I bought these lovely yarns from the ChemKnits Spring Mini Series. My kid and I have been enjoying her tutorials for dyeing yarn with food colouring, and so I thought this would be a nice way to support the channel and give me and kiddo a week of videos to watch. Plus he loves rainbows. He didn’t watch all of them with me, but we did a bunch!
I was looking at my 2022 Fiber Goals and decided to try doing two at once: rainbows and skipping the pattern. But in case I decide to make a pattern later, I’m putting some notes here. If you’re an experienced knitter this is probably enough to knit this shawl. If you’re not comfortable doing stuff like using a stitch dictionary to fill in a different pattern into a space, this may not be enough for you. (There’s lots of great other patterns out there though! If you like rainbows and don’t love garter stitch, I recommend Shannon Squire’s Spell Shawl which is great for fading)
Shaping: My spring rainbow shawl is an asymmetric triangle (because it’s one of the shapes I wear most).
Starting: co 7. K3, place edge marker, k5.
Right side row: work edge pattern, slip marker, k2tog, work body pattern, then knit + yarn over + knit in one stitch then k1 for a double increase at the end. (1 dec + 2 inc = 1 inc for the whole row.)
Wrong side row: k4, do body pattern, do edge pattern (no stitch count changes)
Colour changes: I 2-row striped a few times between colours to get a bit of a fade. I sort of eyeballed it to start striping in the last 25% of the ball (so around 5g of the 20g skein) then striped until I ran out of the first colour. I actually ran right to the end of the first colour then cut the second colour and spliced it in rather than worry about whether I’d have enough for the full two rows.
Body: I don’t love garter stitch, but I like some of the properties of it: it lies pretty flat and it doesn’t take much brainpower to knit it. With that in mind, I dug through stitch dictionaries and settled on a pattern that was basically k2, p2 ribbing for 4 rows, 2 rows (1 ridge) of garter stitch, then swap it so the knit sections have purls above and vice versa, then another garter ridge and swap back.
Edge: #249 from the Japanese knitting stitch Bible.
Note that the body pattern is a 12 row repeat and the edge chart is not, which would make this annoying to put into a single chart. So just do them separately and it’s no big deal.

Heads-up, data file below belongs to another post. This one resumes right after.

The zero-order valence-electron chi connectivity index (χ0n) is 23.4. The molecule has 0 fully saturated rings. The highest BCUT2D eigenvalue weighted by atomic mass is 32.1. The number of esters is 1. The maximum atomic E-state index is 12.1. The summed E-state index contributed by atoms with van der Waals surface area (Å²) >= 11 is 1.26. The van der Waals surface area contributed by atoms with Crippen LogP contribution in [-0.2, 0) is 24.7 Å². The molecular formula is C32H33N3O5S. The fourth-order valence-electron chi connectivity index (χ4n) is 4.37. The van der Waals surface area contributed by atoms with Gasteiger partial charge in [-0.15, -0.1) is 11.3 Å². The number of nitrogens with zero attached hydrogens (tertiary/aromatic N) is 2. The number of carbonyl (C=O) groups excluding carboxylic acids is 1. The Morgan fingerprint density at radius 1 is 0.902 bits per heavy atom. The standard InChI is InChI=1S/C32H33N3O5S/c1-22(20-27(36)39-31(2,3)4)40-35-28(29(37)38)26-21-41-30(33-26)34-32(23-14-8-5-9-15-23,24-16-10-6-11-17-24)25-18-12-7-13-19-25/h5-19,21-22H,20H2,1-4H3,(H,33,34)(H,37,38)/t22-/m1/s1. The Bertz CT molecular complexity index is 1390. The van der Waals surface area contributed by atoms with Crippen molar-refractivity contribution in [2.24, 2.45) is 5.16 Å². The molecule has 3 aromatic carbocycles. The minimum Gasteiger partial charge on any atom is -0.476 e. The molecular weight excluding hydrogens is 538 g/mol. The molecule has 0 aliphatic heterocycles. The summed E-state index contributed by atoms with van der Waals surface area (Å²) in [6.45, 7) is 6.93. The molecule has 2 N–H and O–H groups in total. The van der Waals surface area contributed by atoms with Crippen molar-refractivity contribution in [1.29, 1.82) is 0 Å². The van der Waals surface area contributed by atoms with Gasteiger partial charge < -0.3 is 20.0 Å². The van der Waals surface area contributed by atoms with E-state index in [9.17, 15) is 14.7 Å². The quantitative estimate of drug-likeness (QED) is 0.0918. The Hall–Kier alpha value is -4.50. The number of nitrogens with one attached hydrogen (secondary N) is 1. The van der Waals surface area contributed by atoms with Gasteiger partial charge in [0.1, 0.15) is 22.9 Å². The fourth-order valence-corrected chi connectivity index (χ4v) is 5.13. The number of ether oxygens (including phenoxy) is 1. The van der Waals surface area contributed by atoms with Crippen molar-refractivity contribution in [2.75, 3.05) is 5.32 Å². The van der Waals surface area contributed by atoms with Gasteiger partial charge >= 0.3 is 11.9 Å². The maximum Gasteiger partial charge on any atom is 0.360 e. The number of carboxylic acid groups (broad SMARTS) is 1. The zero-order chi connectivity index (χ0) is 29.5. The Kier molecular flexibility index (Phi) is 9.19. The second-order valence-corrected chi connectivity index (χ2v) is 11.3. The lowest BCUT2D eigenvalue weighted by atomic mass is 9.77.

Bind off: I finished my striping to finish the blue and fully switch to purple, then swapped to chart #246 from the Japanese stitch dictionary. I did a bit of math to see how many repeats I could fit, and since it wasn’t exact, i continued doing the k-yo-k increases until I had one more complete repeat.
Years ago, a friend named the local bat who appears in the evenings at our house “Steven.” Since I can’t identify humans in the dark let alone bats, we have henceforth declared that all bats are named Steven. Which is why it’s especially appropriate to have two Stevens on your socks.
This isn’t a complete, perfectly tested pattern, but rather a recipe of components I used that you can adapt to suit you. I’m going with “the perfect is the enemy of the done” and posting what I can manage now rather than trying to be like a professional designer. As a result, this is not a beginner pattern. You’ll need a copy of the Japanese Knitting Stitch Bible until I get around to making my own charts for the cables. Have fun!
I used a delightful sock set from Valkyrie Fibers that came with the Kitty With A Cupcake Halloween box. You can use any sock set or yarns with decent contrast between them (for the colourwork) and a tonal or solid main colour (for the cables).
Stitch count / Gauge
I did my socks on 64 stitches and a US 1 needle because that works for me. The cable in these isn’t too big so whatever you use normally for plain stockinette socks will likely work for you. If you need more or fewer stitches, increase or decrease in units of 4 so the colourwork section on the bottom can be extended or reduced to fit.
I did my socks toe up on 64 stitches. I use a rounded toe as follows:
Cast on 24 stitches (12 for top, 12 for bottom) using Judy’s magic cast on.
Increase row: top: k1, m1r, k to 1 before end of top, m1l, k1. Bottom: same.